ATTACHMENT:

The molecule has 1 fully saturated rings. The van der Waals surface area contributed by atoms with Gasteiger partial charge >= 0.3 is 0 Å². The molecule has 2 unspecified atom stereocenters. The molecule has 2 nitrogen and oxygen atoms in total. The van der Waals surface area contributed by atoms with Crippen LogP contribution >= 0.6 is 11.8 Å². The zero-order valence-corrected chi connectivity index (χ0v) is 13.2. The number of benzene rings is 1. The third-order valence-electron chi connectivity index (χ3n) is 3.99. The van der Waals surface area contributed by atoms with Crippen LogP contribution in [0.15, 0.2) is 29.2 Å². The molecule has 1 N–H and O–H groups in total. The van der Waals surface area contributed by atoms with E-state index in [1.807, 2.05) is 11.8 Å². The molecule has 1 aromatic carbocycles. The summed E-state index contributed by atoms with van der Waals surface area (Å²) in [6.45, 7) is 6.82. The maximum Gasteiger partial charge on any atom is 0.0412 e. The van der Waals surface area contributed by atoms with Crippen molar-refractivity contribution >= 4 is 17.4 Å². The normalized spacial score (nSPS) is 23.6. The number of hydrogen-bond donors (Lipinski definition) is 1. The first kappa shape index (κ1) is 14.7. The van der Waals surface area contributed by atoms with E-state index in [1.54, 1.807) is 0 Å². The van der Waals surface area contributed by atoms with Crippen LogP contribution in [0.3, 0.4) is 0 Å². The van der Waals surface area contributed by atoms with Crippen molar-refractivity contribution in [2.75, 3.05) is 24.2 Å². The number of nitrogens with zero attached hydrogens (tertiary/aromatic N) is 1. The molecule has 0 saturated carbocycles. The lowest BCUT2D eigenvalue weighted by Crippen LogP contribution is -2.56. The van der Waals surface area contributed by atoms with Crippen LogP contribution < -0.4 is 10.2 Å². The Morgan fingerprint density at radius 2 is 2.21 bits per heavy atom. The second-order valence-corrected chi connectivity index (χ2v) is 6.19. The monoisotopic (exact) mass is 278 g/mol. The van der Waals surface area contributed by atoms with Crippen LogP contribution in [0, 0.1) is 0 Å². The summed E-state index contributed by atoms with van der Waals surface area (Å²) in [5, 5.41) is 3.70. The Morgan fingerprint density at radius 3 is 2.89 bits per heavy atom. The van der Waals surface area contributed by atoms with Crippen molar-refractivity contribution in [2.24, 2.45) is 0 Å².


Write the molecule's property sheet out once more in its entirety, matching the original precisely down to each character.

The molecule has 1 fully saturated rings. The van der Waals surface area contributed by atoms with Gasteiger partial charge >= 0.3 is 0 Å². The molecule has 2 unspecified atom stereocenters. The molecule has 2 nitrogen and oxygen atoms in total. The van der Waals surface area contributed by atoms with Crippen LogP contribution >= 0.6 is 11.8 Å². The zero-order valence-corrected chi connectivity index (χ0v) is 13.2. The number of benzene rings is 1. The third-order valence-electron chi connectivity index (χ3n) is 3.99. The van der Waals surface area contributed by atoms with Crippen LogP contribution in [0.15, 0.2) is 29.2 Å². The molecule has 1 N–H and O–H groups in total. The van der Waals surface area contributed by atoms with E-state index in [1.807, 2.05) is 11.8 Å². The molecule has 1 aromatic carbocycles. The summed E-state index contributed by atoms with van der Waals surface area (Å²) in [6.45, 7) is 6.82. The maximum Gasteiger partial charge on any atom is 0.0412 e. The van der Waals surface area contributed by atoms with Crippen molar-refractivity contribution >= 4 is 17.4 Å². The normalized spacial score (nSPS) is 23.6. The number of hydrogen-bond donors (Lipinski definition) is 1. The first kappa shape index (κ1) is 14.7. The van der Waals surface area contributed by atoms with E-state index in [1.54, 1.807) is 0 Å². The van der Waals surface area contributed by atoms with Crippen LogP contribution in [0.3, 0.4) is 0 Å². The van der Waals surface area contributed by atoms with Crippen molar-refractivity contribution in [2.75, 3.05) is 24.2 Å². The number of nitrogens with zero attached hydrogens (tertiary/aromatic N) is 1. The molecule has 0 saturated carbocycles. The lowest BCUT2D eigenvalue weighted by Crippen LogP contribution is -2.56. The van der Waals surface area contributed by atoms with Crippen LogP contribution < -0.4 is 10.2 Å². The Morgan fingerprint density at radius 2 is 2.21 bits per heavy atom. The second-order valence-corrected chi connectivity index (χ2v) is 6.19. The monoisotopic (exact) mass is 278 g/mol. The van der Waals surface area contributed by atoms with Crippen LogP contribution in [0, 0.1) is 0 Å². The summed E-state index contributed by atoms with van der Waals surface area (Å²) in [5, 5.41) is 3.70. The Morgan fingerprint density at radius 3 is 2.89 bits per heavy atom. The van der Waals surface area contributed by atoms with Crippen molar-refractivity contribution in [2.24, 2.45) is 0 Å².